In 1894 he went to San Francisco to see the Mid-Winter Fair, and he stayed to take art lessons from Julie Heyneman at the Art Students League. Living at the ASL, he slept on the couch, sweeping the rooms in return for lodging. He dreamt of getting a job to support his art study and even worked briefly at a slaughterhouse while working for Rupert Schmid.

In 1898 Putnam returned to San Diego, where he was a surveyor for the building of the Mesa Dam. He also met his future wife, Grace Storey, at the San Diego Art School. He made a short trip to Chicago, around 1898, to study and work for Edward Kemeys, but returned to marry Storey in 1899. Putnam and his new wife settled in San Francisco where he and a friend, Bruce Porter, promoted his artwork as did former teacher, Julie Heyneman. (Later she wrote a biography about Putman titled "Desert Cactus".) He shared a studio space in San Francisco with Earl Cummings and Gottardo Piazzoni. Putnam's work improved and gained recognition by the early 1900s, and it was between 1900 and 1905 that he did the work for which he is most recognized.

In 1905 Putnam, his wife, and daughter traveled to Paris where he exhibited at the Paris Salon in 1906. He saw the work of the famous sculptor Rodin and was greatly inspired by his realistic/impressionist style. And in turn, Rodin is said to have described Putnam as the "world's greatest animal sculptor". (Hughes 904).

InPutnams returned from Paris in 1906 to a San Francisco including his studio destroyed by the great earthquake. They lived in a tent near Cliff House and eventually built a house on the outskirts of the city, near Ocean Beach. In 1916, when the city was rebuilding, his sculptures of lions and pioneers were used along Market Street.

In 1911 the sculpting career of Arthur Putnam ended as a result of paralysis after he underwent brain surgery. He was still able to draw but would never recapture the skill he once had. To ease his pain and frustration, he turned to alcohol, which drove away his wife and children, and in 1921, he returned to France where he lived until his death in Paris on May 27, 1930.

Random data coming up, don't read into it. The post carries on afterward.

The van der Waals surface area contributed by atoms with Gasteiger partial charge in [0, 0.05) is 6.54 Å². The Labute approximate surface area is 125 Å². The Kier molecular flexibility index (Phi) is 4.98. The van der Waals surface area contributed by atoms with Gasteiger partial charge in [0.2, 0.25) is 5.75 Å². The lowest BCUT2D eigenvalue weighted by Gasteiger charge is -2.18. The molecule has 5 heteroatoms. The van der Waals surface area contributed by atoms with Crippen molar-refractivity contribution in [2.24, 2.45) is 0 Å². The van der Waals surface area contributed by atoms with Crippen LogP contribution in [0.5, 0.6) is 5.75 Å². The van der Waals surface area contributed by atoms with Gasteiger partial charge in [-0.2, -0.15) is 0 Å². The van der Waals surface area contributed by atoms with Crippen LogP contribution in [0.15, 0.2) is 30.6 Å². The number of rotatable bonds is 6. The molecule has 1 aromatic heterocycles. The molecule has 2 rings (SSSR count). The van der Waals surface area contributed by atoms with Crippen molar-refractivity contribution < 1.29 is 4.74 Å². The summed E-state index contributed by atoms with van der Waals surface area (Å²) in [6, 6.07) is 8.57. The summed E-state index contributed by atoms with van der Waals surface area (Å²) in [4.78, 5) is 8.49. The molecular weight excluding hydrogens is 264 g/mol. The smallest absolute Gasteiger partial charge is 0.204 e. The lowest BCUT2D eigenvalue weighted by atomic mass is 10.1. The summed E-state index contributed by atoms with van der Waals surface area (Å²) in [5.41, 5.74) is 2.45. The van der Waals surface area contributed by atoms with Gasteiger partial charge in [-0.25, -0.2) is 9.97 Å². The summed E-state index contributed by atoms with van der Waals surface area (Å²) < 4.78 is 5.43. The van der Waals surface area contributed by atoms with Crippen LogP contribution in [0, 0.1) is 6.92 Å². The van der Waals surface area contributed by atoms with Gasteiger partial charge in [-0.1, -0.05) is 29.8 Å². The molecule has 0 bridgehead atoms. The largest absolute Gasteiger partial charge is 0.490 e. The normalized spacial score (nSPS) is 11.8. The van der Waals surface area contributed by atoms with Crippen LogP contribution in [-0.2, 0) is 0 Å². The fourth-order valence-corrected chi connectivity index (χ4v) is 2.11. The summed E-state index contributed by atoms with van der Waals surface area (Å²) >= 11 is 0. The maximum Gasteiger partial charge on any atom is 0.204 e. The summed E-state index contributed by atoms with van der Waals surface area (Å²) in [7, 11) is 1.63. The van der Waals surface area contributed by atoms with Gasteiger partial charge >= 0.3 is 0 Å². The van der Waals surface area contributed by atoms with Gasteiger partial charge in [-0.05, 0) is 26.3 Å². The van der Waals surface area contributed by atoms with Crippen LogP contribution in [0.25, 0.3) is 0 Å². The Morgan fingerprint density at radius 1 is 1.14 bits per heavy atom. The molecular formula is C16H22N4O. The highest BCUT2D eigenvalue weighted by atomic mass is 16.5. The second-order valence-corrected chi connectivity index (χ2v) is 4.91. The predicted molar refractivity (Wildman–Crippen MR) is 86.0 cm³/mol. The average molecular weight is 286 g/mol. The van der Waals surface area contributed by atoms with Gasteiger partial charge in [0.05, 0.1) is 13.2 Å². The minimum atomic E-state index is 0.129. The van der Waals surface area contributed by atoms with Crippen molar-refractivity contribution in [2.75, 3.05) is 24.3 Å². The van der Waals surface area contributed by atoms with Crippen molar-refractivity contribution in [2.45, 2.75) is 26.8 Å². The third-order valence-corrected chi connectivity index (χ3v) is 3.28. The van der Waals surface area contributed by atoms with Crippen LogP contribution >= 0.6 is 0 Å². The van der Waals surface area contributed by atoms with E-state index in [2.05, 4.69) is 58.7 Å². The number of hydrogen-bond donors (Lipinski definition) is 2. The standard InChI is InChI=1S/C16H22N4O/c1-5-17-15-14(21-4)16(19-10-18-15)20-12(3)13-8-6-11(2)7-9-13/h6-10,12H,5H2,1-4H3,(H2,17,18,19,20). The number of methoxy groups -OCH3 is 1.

Over his career he exhibited at the Oakland Museum (1978), the California Palace of the Legion of Honor (1930, 1932, 1940, 1956, 1958), the Rome Salon (1906), and at the San Francisco Museum of Art (1935).


Source:
Edan Hughes, "Artists in California, 1786-1940"
Peggy and Harold Samuels, "The Illustrated Encyclopedia of Artists of the American West"

These Notes from AskART represent the beginning of a possible future biography for this artist. Please click here if you wish to help in its development:
Mr. Putnum shared a studio,with Earl Cummings of San Francisco, CA (a well known sculptor in San Francisco and San Diego areas). Arthur gave several of his casts to Earl. They were good buddies. 

From AskART Discussion Board


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Arthur Putnam is also mentioned in these AskART essays:
New York Armory Show of 1913
San Francisco Panama-Pacific Exhibition 1915